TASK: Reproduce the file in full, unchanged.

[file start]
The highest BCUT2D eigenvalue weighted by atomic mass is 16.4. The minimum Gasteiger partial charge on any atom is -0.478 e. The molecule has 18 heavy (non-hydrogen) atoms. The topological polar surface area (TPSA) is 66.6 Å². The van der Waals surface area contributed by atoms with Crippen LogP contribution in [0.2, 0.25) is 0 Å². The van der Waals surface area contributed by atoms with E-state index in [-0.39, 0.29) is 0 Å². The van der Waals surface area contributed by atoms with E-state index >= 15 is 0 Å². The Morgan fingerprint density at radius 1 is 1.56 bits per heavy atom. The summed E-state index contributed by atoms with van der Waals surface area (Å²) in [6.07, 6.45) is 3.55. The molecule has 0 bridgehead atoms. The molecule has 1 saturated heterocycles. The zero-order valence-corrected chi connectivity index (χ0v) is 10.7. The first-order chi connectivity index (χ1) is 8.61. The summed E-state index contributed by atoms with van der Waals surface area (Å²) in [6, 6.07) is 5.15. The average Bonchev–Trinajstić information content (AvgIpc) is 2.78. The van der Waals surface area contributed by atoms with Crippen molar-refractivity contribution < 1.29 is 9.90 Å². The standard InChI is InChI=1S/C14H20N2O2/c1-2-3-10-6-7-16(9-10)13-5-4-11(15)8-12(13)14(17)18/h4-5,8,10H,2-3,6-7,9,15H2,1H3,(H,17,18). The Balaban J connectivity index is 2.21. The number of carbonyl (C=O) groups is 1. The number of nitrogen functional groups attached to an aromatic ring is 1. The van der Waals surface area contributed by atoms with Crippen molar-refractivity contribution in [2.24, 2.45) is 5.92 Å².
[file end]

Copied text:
The highest BCUT2D eigenvalue weighted by atomic mass is 16.4. The minimum Gasteiger partial charge on any atom is -0.478 e. The molecule has 18 heavy (non-hydrogen) atoms. The topological polar surface area (TPSA) is 66.6 Å². The van der Waals surface area contributed by atoms with Crippen LogP contribution in [0.2, 0.25) is 0 Å². The van der Waals surface area contributed by atoms with E-state index in [-0.39, 0.29) is 0 Å². The van der Waals surface area contributed by atoms with E-state index >= 15 is 0 Å². The Morgan fingerprint density at radius 1 is 1.56 bits per heavy atom. The summed E-state index contributed by atoms with van der Waals surface area (Å²) in [6.07, 6.45) is 3.55. The molecule has 0 bridgehead atoms. The molecule has 1 saturated heterocycles. The zero-order valence-corrected chi connectivity index (χ0v) is 10.7. The first-order chi connectivity index (χ1) is 8.61. The summed E-state index contributed by atoms with van der Waals surface area (Å²) in [6, 6.07) is 5.15. The average Bonchev–Trinajstić information content (AvgIpc) is 2.78. The van der Waals surface area contributed by atoms with Crippen molar-refractivity contribution < 1.29 is 9.90 Å². The standard InChI is InChI=1S/C14H20N2O2/c1-2-3-10-6-7-16(9-10)13-5-4-11(15)8-12(13)14(17)18/h4-5,8,10H,2-3,6-7,9,15H2,1H3,(H,17,18). The Balaban J connectivity index is 2.21. The number of carbonyl (C=O) groups is 1. The number of nitrogen functional groups attached to an aromatic ring is 1. The van der Waals surface area contributed by atoms with Crippen molar-refractivity contribution in [2.24, 2.45) is 5.92 Å².